OMAHA, Neb. -- Two elbows to the head, plus a white-knuckle charter over middle America, and it is all strangely serene for Fresno State pitcher Brandon Burke. He is sitting at a long white table, next to some scribbles that say, "DUDE." He is signing baseballs in between razzing an assistant coach who apparently was mildly nervous about flying the other night during a tornado warning.
"It was pretty bad," Burke said. "But I wasn't really [scared]. I leave that up to the freshmen."
He is laughing and loose because that is what got Fresno State to this balmy Friday in the first place. An hour earlier, in a room roughly 30 feet away, the legends of college baseball gathered for a pre-College World Series news conference. Rice coach Wayne Graham was there, looking grandfatherly and battle-tested and as if he's been sitting up at those mikes since the Bulldogs were in diapers, because, well, he almost has.
The usual suspects -- North Carolina, Miami and even Stanford -- all waxed on about old times at Rosenblatt Stadium. The Bulldogs had nothing to share. They haven't been to the CWS since 1991, becoming the first No. 4 seed to make it to Omaha.
Just after Burke slid into his chair in the concourse, a fan yelled, "Hey, Arizona State!"
A month ago, the Bulldogs were considered underachievers at 29-25. Then came upsets over Long Beach State and San Diego, setting up a stunning super regional win over Arizona State. The Sun Devils were seeded third and considered a lock for the CWS. The Bulldogs had been on the road for four straight weeks. In 108-degree heat, they bounced back from a 12-4 loss to take the final two games on Arizona State's home field.
Burke, who was on the mound at the end, said it all sank in after he took several shots to the face in a giant dog pile.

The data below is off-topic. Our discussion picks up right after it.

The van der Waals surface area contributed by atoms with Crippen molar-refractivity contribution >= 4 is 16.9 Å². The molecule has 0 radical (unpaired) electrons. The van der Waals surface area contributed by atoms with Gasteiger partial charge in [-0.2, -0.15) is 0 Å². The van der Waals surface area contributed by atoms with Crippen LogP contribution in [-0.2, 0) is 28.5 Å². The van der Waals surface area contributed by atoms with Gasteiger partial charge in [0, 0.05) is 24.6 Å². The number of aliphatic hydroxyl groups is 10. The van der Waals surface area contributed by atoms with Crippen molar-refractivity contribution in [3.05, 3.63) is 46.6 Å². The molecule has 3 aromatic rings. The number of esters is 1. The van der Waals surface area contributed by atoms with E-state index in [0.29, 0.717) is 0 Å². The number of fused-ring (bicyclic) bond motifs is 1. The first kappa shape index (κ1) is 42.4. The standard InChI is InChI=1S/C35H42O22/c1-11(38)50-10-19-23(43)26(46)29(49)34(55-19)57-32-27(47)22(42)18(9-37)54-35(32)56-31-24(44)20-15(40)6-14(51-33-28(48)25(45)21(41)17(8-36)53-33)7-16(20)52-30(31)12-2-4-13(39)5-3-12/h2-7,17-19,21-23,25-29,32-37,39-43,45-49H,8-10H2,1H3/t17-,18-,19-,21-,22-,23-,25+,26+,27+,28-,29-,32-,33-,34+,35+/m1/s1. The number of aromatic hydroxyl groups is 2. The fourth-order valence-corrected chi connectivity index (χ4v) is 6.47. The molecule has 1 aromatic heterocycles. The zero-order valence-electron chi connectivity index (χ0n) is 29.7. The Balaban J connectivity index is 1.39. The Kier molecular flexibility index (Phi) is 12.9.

The team boarded a flight for Omaha on Wednesday, only to run into ominous weather that killed four Boy Scouts in nearby Little Sioux, Iowa. The Bulldogs didn't know about the tornadoes when their plane took a dramatic drop because of turbulence. Burke says they plunged about 100 feet in less than two seconds. A school official estimated that it was closer to about 40 feet.
The whole experience is amazing. Getting to see the field for the first time I just feel awestruck. I didn't know how large it was and didn't realize how many people were going to be out here supporting us. You just kind of have to take a step back and realize the dimensions are still the same, and it's still the same game.
Fresno State's flight was rerouted to Lincoln, which is about 45 minutes away. The team waited a couple of hours for a bus to Omaha and didn't check into the hotel until nearly 1 a.m. It wasn't until Friday that many of the Bulldogs got to see Rosenblatt Stadium for the first time.
They saw hundreds of fans lined up late Friday for autographs, and Burke estimates that the gathering was "10 times" as big as any autograph event in Fresno. By 2 p.m. -- about 24 hours before the first game of the CWS -- the streets and sidewalks leading to the stadium on the hill were clogged with cars, beer guzzlers and seamheads.
"The whole experience is amazing," Burke said. "Getting to see the field for the first time I just feel awestruck. I didn't know how large it was and didn't realize how many people were going to be out here supporting us. You just kind of have to take a step back and realize the dimensions are still the same, and it's still the same game."
Graham, whose Rice team will play Fresno State on Sunday (ESPN, 2 p.m. ET), undoubtedly has told a generation of players the same thing. The 72-year-old coach, who has taken Rice to seven CWS appearances, was at the center of a group lovefest Friday. The Bulldogs gushed on about how they consider Rice at the top of the baseball strata. LSU coach Paul Mainieri remembered how he once walked over to the coach, during the 2002 CWS, and asked, "Mr. Graham, can I have my picture taken with you?"
"I still have that on my office wall," Mainieri said.
The Bulldogs are just starting their scrapbook. They spent part of Thursday meeting the locals downtown, trying to curry favor from a fan base that generally roots for the underdog. The way they see it, the toughest part was over when they landed.
"I'm sure there were plenty of T-shirt companies that were pretty upset that we got in and Arizona State didn't," Burke said. "Hopefully we can upset some more people when they go to make the T-shirts for the national championship."
Elizabeth Merrill writes for ESPN.com. She can be reached at email@example.com.